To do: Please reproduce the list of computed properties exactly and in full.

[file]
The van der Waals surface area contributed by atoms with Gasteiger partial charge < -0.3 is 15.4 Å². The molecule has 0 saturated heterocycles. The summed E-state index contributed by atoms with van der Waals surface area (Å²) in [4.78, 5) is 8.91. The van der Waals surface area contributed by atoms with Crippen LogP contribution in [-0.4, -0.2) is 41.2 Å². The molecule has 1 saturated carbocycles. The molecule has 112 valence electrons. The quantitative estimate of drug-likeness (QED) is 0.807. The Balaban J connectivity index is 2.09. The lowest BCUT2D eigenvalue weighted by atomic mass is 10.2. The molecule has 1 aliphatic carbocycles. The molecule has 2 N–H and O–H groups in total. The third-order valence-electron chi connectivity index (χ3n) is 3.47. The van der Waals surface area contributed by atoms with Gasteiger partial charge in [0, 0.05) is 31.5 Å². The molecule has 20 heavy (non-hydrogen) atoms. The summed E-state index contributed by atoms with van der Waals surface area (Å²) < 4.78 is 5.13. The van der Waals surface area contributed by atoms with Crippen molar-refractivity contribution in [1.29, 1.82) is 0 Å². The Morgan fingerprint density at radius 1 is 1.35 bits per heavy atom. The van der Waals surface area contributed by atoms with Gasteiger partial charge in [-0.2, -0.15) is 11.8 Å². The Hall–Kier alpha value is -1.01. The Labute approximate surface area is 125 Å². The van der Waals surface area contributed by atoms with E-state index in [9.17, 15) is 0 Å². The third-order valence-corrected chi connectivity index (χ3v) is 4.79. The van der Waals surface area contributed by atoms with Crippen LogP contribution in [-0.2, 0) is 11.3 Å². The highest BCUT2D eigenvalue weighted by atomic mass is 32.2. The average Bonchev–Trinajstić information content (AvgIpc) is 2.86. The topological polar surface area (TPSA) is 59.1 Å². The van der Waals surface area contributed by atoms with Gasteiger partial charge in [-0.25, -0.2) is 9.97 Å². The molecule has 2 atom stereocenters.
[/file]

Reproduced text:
The van der Waals surface area contributed by atoms with Gasteiger partial charge < -0.3 is 15.4 Å². The molecule has 0 saturated heterocycles. The summed E-state index contributed by atoms with van der Waals surface area (Å²) in [4.78, 5) is 8.91. The van der Waals surface area contributed by atoms with Crippen LogP contribution in [-0.4, -0.2) is 41.2 Å². The molecule has 1 saturated carbocycles. The molecule has 112 valence electrons. The quantitative estimate of drug-likeness (QED) is 0.807. The Balaban J connectivity index is 2.09. The lowest BCUT2D eigenvalue weighted by atomic mass is 10.2. The molecule has 1 aliphatic carbocycles. The molecule has 2 N–H and O–H groups in total. The third-order valence-electron chi connectivity index (χ3n) is 3.47. The van der Waals surface area contributed by atoms with Gasteiger partial charge in [0, 0.05) is 31.5 Å². The molecule has 20 heavy (non-hydrogen) atoms. The summed E-state index contributed by atoms with van der Waals surface area (Å²) < 4.78 is 5.13. The van der Waals surface area contributed by atoms with Crippen molar-refractivity contribution in [1.29, 1.82) is 0 Å². The Morgan fingerprint density at radius 1 is 1.35 bits per heavy atom. The van der Waals surface area contributed by atoms with Gasteiger partial charge in [-0.2, -0.15) is 11.8 Å². The Hall–Kier alpha value is -1.01. The Labute approximate surface area is 125 Å². The van der Waals surface area contributed by atoms with E-state index in [9.17, 15) is 0 Å². The third-order valence-corrected chi connectivity index (χ3v) is 4.79. The van der Waals surface area contributed by atoms with Crippen LogP contribution in [-0.2, 0) is 11.3 Å². The highest BCUT2D eigenvalue weighted by atomic mass is 32.2. The average Bonchev–Trinajstić information content (AvgIpc) is 2.86. The topological polar surface area (TPSA) is 59.1 Å². The van der Waals surface area contributed by atoms with Gasteiger partial charge in [-0.25, -0.2) is 9.97 Å². The molecule has 2 atom stereocenters.